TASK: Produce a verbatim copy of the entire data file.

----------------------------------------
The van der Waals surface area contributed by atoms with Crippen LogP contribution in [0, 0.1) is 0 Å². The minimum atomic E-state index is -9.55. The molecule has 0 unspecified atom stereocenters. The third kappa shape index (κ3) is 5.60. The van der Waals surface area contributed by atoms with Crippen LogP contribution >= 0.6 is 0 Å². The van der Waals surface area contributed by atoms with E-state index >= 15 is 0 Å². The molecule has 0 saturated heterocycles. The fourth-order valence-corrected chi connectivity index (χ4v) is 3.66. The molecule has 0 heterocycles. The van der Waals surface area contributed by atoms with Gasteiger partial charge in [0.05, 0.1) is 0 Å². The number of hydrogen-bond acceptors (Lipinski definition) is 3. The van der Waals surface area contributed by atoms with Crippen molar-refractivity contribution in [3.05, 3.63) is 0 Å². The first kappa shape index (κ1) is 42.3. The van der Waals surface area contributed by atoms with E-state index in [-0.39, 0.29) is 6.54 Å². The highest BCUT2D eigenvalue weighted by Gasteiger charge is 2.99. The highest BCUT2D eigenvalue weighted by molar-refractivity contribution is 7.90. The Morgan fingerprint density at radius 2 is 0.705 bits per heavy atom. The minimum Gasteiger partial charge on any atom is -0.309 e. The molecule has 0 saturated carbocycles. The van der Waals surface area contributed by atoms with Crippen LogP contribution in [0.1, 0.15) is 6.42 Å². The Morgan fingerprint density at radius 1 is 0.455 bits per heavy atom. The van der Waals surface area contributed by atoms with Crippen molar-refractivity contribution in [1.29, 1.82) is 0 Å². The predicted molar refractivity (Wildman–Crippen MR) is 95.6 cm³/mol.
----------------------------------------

The van der Waals surface area contributed by atoms with Crippen LogP contribution in [0, 0.1) is 0 Å². The minimum atomic E-state index is -9.55. The molecule has 0 unspecified atom stereocenters. The third kappa shape index (κ3) is 5.60. The van der Waals surface area contributed by atoms with Crippen LogP contribution >= 0.6 is 0 Å². The van der Waals surface area contributed by atoms with E-state index >= 15 is 0 Å². The molecule has 0 saturated heterocycles. The fourth-order valence-corrected chi connectivity index (χ4v) is 3.66. The molecule has 0 heterocycles. The van der Waals surface area contributed by atoms with Gasteiger partial charge in [0.05, 0.1) is 0 Å². The number of hydrogen-bond acceptors (Lipinski definition) is 3. The van der Waals surface area contributed by atoms with Crippen molar-refractivity contribution in [3.05, 3.63) is 0 Å². The first kappa shape index (κ1) is 42.3. The van der Waals surface area contributed by atoms with E-state index in [-0.39, 0.29) is 6.54 Å². The highest BCUT2D eigenvalue weighted by Gasteiger charge is 2.99. The highest BCUT2D eigenvalue weighted by molar-refractivity contribution is 7.90. The Morgan fingerprint density at radius 2 is 0.705 bits per heavy atom. The minimum Gasteiger partial charge on any atom is -0.309 e. The molecule has 0 saturated carbocycles. The van der Waals surface area contributed by atoms with Crippen LogP contribution in [0.1, 0.15) is 6.42 Å². The Morgan fingerprint density at radius 1 is 0.455 bits per heavy atom. The van der Waals surface area contributed by atoms with Crippen molar-refractivity contribution in [1.29, 1.82) is 0 Å². The predicted molar refractivity (Wildman–Crippen MR) is 95.6 cm³/mol.